Just for reference, here's a sample microperl script written in zentara's discussion. It seems pretty handily powerful for being a tiny subset of perl. Is there documentation for microperl?

New Meditations
Refactoring Perl5 with Lua
No replies — Read more | Post response
by rje
on Oct 21, 2014 at 14:31

    WARNING: It may be that I'm simply thinking about Parrot in a different way...

    If you've read my previous post on microperl, then you're sufficiently prepared to take this post with a grain of salt. As a brief summary, I'll re-quote something Chromatic wrote to start me thinking about this problem in general:

    "If I were to implement a language now, I'd write a very minimal core suitable for bootstrapping. ... Think of a handful of ops. Think very low level. (Think something a little higher than the universal Turing machine and the lambda calculus and maybe a little bit more VMmy than a good Forth implementation, and you have it.) If you've come up with something that can replace XS, stop. You're there. Do not continue. That's what you need." (Chromatic, January 2013)

    Warning: I've never written a VM or a bytecode interpreter. I have written interpreters and worked with bytecodes before (okay, a 6502 emulator, but that's basically a bytecode interpreter, right?) Just remember that I'm not posting from a position of strength.

    So I found the Lua opcode set, and it seems a good starting point for talking about a small, though perhaps not minimal, Turing machine that seems to do much of what Chromatic was thinking about... except for XS, which I still haven't wrapped my head around.

    Lua has a register-based 35 opcode VM with flat closures, threads, coroutines, incremental garbage collection... and manages to shoehorn in a tail call, a "for" loop, and a CLOSURE for goodness' sake. And some of those opcodes could be "macros" built on top of other opcodes, rather than atomic opcodes (only if speed were unimportant): SUB, MUL, DIV, POW, LE.

    Again, a disclaimer: I haven't been in a compiler construction class for 25 years, and my career has typically been enterprise coding, data analysis, and tool scripting. Regardless, a small opcode set seems to me to be important for portability. And... 35 codes... well, that's dinky.

    I don't assume that Lua's codes are sufficient for Perl... things are likely missing or just not quite right for Perl. But I have to start somewhere, right? And I figure some of you have the right Domain Knowledge to shed some light on the subject. Right?

    There's lots of neat notes in the aforementioned Lua design doc, written in a clear and concise manner. And now for a brief glance at Lua's opcodes:

On optimizing nested loops
3 direct replies — Read more / Contribute
by FloydATC
on Oct 19, 2014 at 06:05

    While working on a complex script doing lookups and searches on a dozen arrays of hashes (each array representing a relational database table) I stumbled across an extremely simple improvement that instantly gave almost twice the performance.

    The original loop looked like this:

    sub filter { my $where = shift; my @in = @_; # This class method is used to filter an array of hashrefs against a + set of criteria defined in $where. # Example: # @matching_hosts = filter( { site => 56, type => 4 }, @all_hosts) +; # In this example, @matching_hosts will only contain those hashrefs +that would return TRUE for the following code: # ($_->{'site'} eq '56' && $_->{'type'} eq '4') # Note that the "eq" and "&&" are implied; no other operators are su +pported. # The order of the array is not affected. my @out = (); foreach my $record (@in) { my $keep = 1; foreach my $field (keys %{$where}) { unless ($record->{$field} eq $where->{$field}) { $keep = 0; last; } push @out, $record if $keep; } } return @out; }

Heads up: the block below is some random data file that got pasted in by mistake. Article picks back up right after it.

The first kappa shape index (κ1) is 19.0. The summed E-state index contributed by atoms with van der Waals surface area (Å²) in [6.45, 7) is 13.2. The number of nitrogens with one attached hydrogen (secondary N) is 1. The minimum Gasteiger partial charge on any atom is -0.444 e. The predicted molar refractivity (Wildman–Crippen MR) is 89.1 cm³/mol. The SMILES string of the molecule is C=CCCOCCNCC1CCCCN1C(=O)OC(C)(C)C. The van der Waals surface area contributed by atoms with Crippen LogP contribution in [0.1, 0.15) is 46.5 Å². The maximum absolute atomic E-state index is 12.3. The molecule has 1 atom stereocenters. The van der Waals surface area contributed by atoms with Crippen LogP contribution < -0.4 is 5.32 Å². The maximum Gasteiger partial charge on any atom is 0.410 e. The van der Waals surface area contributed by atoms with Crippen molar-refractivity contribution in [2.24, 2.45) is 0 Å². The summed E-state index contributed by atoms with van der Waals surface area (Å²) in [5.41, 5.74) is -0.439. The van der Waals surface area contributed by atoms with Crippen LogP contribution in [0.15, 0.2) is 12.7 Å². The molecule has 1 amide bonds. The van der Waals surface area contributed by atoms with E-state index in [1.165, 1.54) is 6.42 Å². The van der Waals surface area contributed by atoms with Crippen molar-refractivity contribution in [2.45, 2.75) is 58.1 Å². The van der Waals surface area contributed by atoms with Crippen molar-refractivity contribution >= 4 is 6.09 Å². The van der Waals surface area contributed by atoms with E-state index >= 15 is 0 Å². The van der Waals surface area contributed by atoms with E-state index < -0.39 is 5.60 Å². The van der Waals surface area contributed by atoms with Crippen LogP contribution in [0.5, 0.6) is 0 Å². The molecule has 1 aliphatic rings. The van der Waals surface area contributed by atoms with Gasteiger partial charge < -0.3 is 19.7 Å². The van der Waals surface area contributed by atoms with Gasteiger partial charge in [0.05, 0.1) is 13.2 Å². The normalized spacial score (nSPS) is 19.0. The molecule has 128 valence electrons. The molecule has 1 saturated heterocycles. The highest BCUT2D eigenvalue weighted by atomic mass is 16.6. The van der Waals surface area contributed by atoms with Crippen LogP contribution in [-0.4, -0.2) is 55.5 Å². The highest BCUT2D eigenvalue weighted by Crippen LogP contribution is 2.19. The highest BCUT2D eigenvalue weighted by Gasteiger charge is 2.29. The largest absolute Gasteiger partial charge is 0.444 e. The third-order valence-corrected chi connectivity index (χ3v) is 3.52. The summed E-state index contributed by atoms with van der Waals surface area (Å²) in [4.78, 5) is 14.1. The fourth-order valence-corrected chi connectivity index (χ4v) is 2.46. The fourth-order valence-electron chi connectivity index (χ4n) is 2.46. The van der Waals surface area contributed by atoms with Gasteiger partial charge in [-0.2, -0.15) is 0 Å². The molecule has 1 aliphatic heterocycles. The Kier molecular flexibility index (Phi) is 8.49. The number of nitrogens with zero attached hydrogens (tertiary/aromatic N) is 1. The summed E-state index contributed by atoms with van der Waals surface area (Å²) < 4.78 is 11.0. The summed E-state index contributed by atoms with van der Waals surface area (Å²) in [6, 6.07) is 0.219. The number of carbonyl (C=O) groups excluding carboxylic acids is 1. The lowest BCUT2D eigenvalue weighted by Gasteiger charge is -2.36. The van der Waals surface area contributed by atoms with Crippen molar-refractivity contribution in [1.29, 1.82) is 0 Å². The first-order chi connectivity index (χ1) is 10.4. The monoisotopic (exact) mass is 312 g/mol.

The rewritten loop looks like this:

    sub filter { my $where = shift; my @in = @_; # This class method is used to filter an array of hashrefs against a + set of criteria defined in $where. # Example: # @matching_hosts = filter( { site => 56, type => 4 }, @all_hosts) +; # In this example, @matching_hosts will only contain those hashrefs +that would return TRUE for the following code: # ($_->{'site'} eq '56' && $_->{'type'} eq '4') # Note that the "eq" and "&&" are implied; no other operators are su +pported. # The order of the array is not affected. my @out = (); # Make one pass per match term foreach my $field (keys %{$where}) { my $value = $where->{$field}; @out = grep { $_->{$field} eq $value } @in; @in = @out; # Prepare for next pass (if any) } return @out; }

    The running times of actual reports dropped from over 4 seconds to less than 2 seconds. Some of that improvement obviously came from using the built-in grep{} function instead of manually checking each value and push()'ing hashrefs to the @out array, but I didn't expect that much of an improvement.

    There had to be a different explanation, and that got me thinking about the cost of setting up and executing a foreach() loop:

    $ cat foreach_inner #!/usr/bin/perl use strict; use warnings; foreach my $foo (1 .. 3) { foreach my $bar (1 .. 10000000) { my $pointless = "$foo.$bar"; } }
    $ time ./foreach_inner real 0m8.975s user 0m8.954s sys 0m0.013s
    $ cat foreach_outer #!/usr/bin/perl use strict; use warnings; foreach my $foo (1 .. 10000000) { foreach my $bar (1 .. 3) { my $pointless = "$foo.$bar"; } }
    $ time ./foreach_outer real 0m14.106s user 0m14.092s sys 0m0.003s

    Both test scripts do the exact same amount of (pointless) work, the difference between the two scripts is that 'foreach_inner' has to execute 9999997 more foreach() loops than 'foreach_outer'.

    Sometimes, even a seemingly pointless improvement can make a significant difference if made in the right place.

    Now, the way filters are specified in $where is pretty much nailed down because that hashref is built and used in a lot of different contexts. I am still looking for a way to express the whole thing as a single grep{} block to eliminate the looping altogether. Maybe tomorrow.

    -- FloydATC

    Time flies when you don't know what you're doing